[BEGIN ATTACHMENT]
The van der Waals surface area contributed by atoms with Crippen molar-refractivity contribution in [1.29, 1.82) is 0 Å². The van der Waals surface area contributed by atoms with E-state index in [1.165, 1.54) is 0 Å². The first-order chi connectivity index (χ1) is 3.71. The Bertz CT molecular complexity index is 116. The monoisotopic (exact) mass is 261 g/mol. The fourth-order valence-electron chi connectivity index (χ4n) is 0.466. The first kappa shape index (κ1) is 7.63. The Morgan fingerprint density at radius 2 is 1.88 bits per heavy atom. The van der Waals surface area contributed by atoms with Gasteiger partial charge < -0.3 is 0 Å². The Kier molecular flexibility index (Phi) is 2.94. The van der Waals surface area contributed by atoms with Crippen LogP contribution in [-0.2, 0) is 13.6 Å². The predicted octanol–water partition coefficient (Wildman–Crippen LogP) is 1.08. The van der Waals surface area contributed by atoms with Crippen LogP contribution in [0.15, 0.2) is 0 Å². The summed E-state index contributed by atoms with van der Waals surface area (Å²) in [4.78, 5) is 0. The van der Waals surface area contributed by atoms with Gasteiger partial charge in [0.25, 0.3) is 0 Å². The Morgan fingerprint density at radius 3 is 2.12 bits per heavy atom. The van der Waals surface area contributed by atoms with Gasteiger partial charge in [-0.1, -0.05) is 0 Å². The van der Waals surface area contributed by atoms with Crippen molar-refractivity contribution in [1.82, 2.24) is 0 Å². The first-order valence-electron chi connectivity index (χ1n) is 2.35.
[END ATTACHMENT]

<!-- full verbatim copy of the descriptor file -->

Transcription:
The van der Waals surface area contributed by atoms with Crippen molar-refractivity contribution in [1.29, 1.82) is 0 Å². The van der Waals surface area contributed by atoms with E-state index in [1.165, 1.54) is 0 Å². The first-order chi connectivity index (χ1) is 3.71. The Bertz CT molecular complexity index is 116. The monoisotopic (exact) mass is 261 g/mol. The fourth-order valence-electron chi connectivity index (χ4n) is 0.466. The first kappa shape index (κ1) is 7.63. The Morgan fingerprint density at radius 2 is 1.88 bits per heavy atom. The van der Waals surface area contributed by atoms with Gasteiger partial charge < -0.3 is 0 Å². The Kier molecular flexibility index (Phi) is 2.94. The van der Waals surface area contributed by atoms with Crippen LogP contribution in [-0.2, 0) is 13.6 Å². The predicted octanol–water partition coefficient (Wildman–Crippen LogP) is 1.08. The van der Waals surface area contributed by atoms with Crippen LogP contribution in [0.15, 0.2) is 0 Å². The summed E-state index contributed by atoms with van der Waals surface area (Å²) in [4.78, 5) is 0. The van der Waals surface area contributed by atoms with Gasteiger partial charge in [0.25, 0.3) is 0 Å². The Morgan fingerprint density at radius 3 is 2.12 bits per heavy atom. The van der Waals surface area contributed by atoms with Gasteiger partial charge in [-0.1, -0.05) is 0 Å². The van der Waals surface area contributed by atoms with Crippen molar-refractivity contribution in [1.82, 2.24) is 0 Å². The first-order valence-electron chi connectivity index (χ1n) is 2.35.